The Rules of Truth

“He who speaks on his own does so to gain honor for himself, but he who works for the honor of the one who sent him is a man of truth; there is nothing false about him.”  John 7:18.

Jesus takes the search for truth and works it into a small deductive rule:  If a man works on behalf of another, he has no reason to lie but speaks the truth of the one for whom he works.  On the other hand if he’s concerned only about his own honor, his motives are suspect, methods might be devious depending on the goal and truth subjective at best, fluid at worst.

 For instance:  Those who would like to be thought of as wise will do what it takes to sound wise or be seen as such.  I’ve noticed wisdom sets puzzles out for people to study and find the truth hidden there, but liars simply complicate the process by making it hard to reach the truth or find it at all.  Some proverbial wisemen take truth to be their own special form of wealth.  I know for some of us being ascetic appears to be selflessness, but in truth it can be a form of self-absorption and pedestal building all on its own.  Those who long to know search to understand and since they are on a mission on behalf of truth, they speak honestly about what they do and don’t grasp.  A person seeking their own honor finds anything that will work as an answer then throws half-truths in the mix to keep those who ask their advice off balance.  A liar keeps enough truth in their arsenal to hook the unwary into the falsehoods they are selling.

Jesus spoke the truth of God not because it was to His advantage but because He served the Father’s purpose.  Look at how He lived during His ministry.  He ate and drank, socialized and fasted, taught selflessness as well as economy, and generally affirmed all the Lord God created man to be by striking a balance between them.  When confronted with tithing, He made it clear it was important but included mercy, grace and love as equally so.  Contrary to some assertions Jesus was not ascetic or Nazarite, rather He took on the role as a rabbi, who would be set apart for holy use, but could still join in the community routines.

As I began thinking of this again this morning, I realized that Jesus didn’t necessarily declare a man’s mission on behalf of another based on truth but that the man who represented the other did so with integrity.  That in itself is quite a distinction, for a man of integrity may believe a lie or half-truth because he has no means of proving it to be anything else but true.  It can also mean that within a certain scope of education, cultural belief and a position where this “truth” has never been challenged, the man (or woman for that matter) never had the opportunity to question it.

John wrote three other letters that we know of and another book called “Revelation.”  In the first letter he writes to the church warning her to beware of deceptive spirits masquerading as authentic and he instructed us to test them.  What test could we give these spirits that would reveal their true nature?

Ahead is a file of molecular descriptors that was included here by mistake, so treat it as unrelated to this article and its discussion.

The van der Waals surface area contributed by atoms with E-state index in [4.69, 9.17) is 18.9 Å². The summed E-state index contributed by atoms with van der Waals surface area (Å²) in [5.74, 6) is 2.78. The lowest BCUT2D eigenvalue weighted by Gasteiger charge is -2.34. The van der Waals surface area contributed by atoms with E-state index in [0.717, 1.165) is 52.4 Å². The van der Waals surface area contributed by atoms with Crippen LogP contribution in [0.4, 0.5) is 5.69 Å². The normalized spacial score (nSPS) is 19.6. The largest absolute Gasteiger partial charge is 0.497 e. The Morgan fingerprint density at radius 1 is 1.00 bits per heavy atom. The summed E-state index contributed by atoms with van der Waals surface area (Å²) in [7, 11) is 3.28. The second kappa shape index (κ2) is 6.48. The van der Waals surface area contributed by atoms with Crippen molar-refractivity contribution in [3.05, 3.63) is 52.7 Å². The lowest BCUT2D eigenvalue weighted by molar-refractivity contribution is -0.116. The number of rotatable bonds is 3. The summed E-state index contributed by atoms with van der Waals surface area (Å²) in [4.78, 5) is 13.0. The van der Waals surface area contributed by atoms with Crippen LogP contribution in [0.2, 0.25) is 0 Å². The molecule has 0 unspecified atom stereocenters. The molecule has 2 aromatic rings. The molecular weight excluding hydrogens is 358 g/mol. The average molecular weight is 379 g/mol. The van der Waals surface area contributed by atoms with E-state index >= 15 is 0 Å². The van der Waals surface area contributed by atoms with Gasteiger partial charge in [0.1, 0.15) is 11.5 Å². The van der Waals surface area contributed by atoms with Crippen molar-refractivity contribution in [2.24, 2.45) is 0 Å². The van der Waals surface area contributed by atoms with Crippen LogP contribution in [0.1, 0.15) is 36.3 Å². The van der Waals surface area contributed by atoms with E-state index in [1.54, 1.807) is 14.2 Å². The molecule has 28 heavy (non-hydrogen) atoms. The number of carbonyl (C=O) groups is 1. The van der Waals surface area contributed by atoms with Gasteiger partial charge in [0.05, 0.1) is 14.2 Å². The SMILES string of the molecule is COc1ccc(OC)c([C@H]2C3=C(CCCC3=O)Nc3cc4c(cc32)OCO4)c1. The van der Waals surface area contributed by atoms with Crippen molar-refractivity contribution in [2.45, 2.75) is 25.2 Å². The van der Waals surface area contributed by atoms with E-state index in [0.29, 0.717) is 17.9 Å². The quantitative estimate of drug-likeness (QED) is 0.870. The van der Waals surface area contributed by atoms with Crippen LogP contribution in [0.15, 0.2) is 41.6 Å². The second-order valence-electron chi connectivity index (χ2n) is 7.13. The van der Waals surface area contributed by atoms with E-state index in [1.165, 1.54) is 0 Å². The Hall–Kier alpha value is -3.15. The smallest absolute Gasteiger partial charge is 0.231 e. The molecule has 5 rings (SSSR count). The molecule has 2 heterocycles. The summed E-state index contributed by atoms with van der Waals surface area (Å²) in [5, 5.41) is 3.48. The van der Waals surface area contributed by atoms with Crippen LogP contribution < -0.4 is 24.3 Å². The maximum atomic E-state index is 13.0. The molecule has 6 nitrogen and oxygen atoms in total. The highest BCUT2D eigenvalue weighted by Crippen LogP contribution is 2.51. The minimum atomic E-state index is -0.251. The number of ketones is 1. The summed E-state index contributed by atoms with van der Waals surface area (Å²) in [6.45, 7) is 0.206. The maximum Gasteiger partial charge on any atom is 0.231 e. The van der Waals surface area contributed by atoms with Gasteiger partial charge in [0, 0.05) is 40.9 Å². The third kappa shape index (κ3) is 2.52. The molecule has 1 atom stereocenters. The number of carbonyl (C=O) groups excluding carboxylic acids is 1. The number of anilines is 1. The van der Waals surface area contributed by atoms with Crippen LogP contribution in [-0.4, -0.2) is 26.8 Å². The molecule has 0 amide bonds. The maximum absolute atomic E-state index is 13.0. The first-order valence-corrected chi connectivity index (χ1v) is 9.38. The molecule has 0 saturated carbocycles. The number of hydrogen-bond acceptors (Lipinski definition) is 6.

The only one we litmus test we have available to us, the Word of God.  Isaiah 8:20:  To the law and to the testimony!  If they do not speak according to this word, they have no light of dawn.  Which then means to me the Word of God, for the testimony is that of the history of God’s work in Israel as well as the prophets who called her out on the carpet for her sin.  Isaiah 8:19 takes it a step further to clarify who he’s talking about,  When men tell you to consult mediums and spiritists, who whisper and mutter, should not a  people inquire of their God?  Why consult the dead on behalf of the living?  Horoscopes, financial prophets and political pundits fall into this category as far as I’m concerned for they don’t speak according to the Word but reject it for the wisdom of mathematics, scientific research and “experts” who study trends.

As far as I’m aware most of what man calls “sound advice” mixes human interest sans God, which negates its validity to some extent.  We don’t have to be isolated or critical of every theory, discovery or truth which comes from the world, but we need to be skeptics of their motivations.

Jesus told the Jews just how to tell a man’s integrity:  He works tirelessly on behalf of another.  Jesus sacrificed all the Jewish tradition held dear for life and happiness to spread the word about a God who anxiously desired an intimate relationship with them.  He might have been wrong about His Father, but His integrity was true.  On the other hand, His miraculous power came from somewhere, therefore we must conclude the Father and He were partners in this mission, since Jesus would have no power at all (according to His teachings) unless God granted Him to have them.  He had the power to lay down His life but as part of that laying down of His position in heaven He became totally dependent on the Father for everything He did.

As should we…


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3 Responses to “The Rules of Truth”

  1. tlc4women Says:

    Is it that I notice it more often all the strange religious beliefs that have no biblical basis or is it that it is more blatant in these days?

  2. jonnysoundsketch2 Says:

    I think it’s more blatant and definitely more tolerated.

  3. JimmyBean Says:

    I don’t know If I said it already but …Excellent site, keep up the good work. I read a lot of blogs on a daily basis and for the most part, people lack substance but, I just wanted to make a quick comment to say I’m glad I found your blog. Thanks, 🙂

    A definite great read..Jim Bean

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